Kristina Alam, Germany Alumna, shares her first experiences in Germany. Kristina talks about her personal difficulties and her recommendations for incoming Lebanese and foreign students, researchers and young professionals wanting to move to Germany.
At the age of 16, I was inspired by a German neighbor. Her attitude impressed me. She was a very punctual and correct person. This encouraged me to get to know more about Germany. I decided to start with German languages courses in Beirut and ended up visiting the country for a two-month intensive course in Düsseldorf. My first impression of Germany was amazing. I was really impressed by its structured system, cleanliness, punctuality and well-organized way of life. This all encouraged me to pursue my university studies in Munich. I was aware though that taking this journey on my own wouldn't be easy.
Before moving to Germany, I would have taken more time to prepare myself and exchange information with experienced people, either German or Lebanese fellows, in order to better invest my time. I started the hard way - from zero, learning by doing. I wish I would have known that time and energy is the most valuable resource we have. I wish I had had a mentor, a network and more people around me to guide me through my personal and professional journey in order to accelerate the learning process.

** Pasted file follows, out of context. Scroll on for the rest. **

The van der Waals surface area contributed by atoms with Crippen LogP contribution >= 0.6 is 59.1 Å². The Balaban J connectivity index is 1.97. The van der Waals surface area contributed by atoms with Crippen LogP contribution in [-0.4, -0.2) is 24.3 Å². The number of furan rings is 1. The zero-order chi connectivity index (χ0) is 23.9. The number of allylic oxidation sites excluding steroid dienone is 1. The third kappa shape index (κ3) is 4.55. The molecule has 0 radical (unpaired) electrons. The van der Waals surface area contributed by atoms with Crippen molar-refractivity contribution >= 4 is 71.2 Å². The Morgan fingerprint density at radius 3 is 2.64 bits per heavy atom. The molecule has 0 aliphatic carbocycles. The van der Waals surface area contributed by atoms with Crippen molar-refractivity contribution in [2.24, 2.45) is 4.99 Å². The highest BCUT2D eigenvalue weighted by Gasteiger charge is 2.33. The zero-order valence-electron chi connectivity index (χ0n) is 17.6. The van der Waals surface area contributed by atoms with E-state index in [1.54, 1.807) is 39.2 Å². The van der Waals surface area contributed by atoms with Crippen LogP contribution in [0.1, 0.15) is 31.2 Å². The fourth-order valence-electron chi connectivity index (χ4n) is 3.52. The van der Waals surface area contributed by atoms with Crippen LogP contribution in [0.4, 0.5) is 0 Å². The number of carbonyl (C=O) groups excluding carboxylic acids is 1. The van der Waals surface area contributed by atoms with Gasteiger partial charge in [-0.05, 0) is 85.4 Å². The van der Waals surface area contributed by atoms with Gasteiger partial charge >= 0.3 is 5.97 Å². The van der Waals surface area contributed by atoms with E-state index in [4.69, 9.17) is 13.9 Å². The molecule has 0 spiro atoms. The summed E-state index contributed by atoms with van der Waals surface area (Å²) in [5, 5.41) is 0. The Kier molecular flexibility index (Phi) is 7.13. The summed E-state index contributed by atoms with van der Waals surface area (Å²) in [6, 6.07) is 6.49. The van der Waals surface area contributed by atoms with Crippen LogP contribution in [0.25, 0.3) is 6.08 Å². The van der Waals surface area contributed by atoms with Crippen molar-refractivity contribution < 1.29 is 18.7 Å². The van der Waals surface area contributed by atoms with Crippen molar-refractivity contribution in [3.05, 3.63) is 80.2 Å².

I would definitely encourage everyone to reflect on their personal and professional goals first. Define a clear target of what you want to pursue (short and long term). Then I would recommend not to be shy or scared to reach out for support or guidance and to connect with professionals and institutions in Germany. Simply never stop asking questions, because there are no wrong questions.
The two most challenging experiences were on a personal level. First, when I moved to Munich for my studies and later professionally, and when I started my first job after graduation. Munich is a very attractive city so moving to Munich started with the big challenge of finding accommodation. And without having any local support, it was extremely difficult.
What helped at that time was strong motivation, belief and positive thinking. As for the second challenge, it started when I got accepted as one of 70 applicants at Bosch for a two-year accelerated junior manager program. The professional challenge was to drive innovative ideas and implement those in a traditionally conservative organization. Through constant observation, precise communication and the great support of my mentor, I managed to get ideas through and to implement them successfully.
I have had great opportunities to work with qualified and experienced associates from different industries and learn more about German business ethics. I recall becoming more mature, responsible, independent and finally taking my life into my own hands. Especially as a female engineer, I feel respected and appreciated in this society.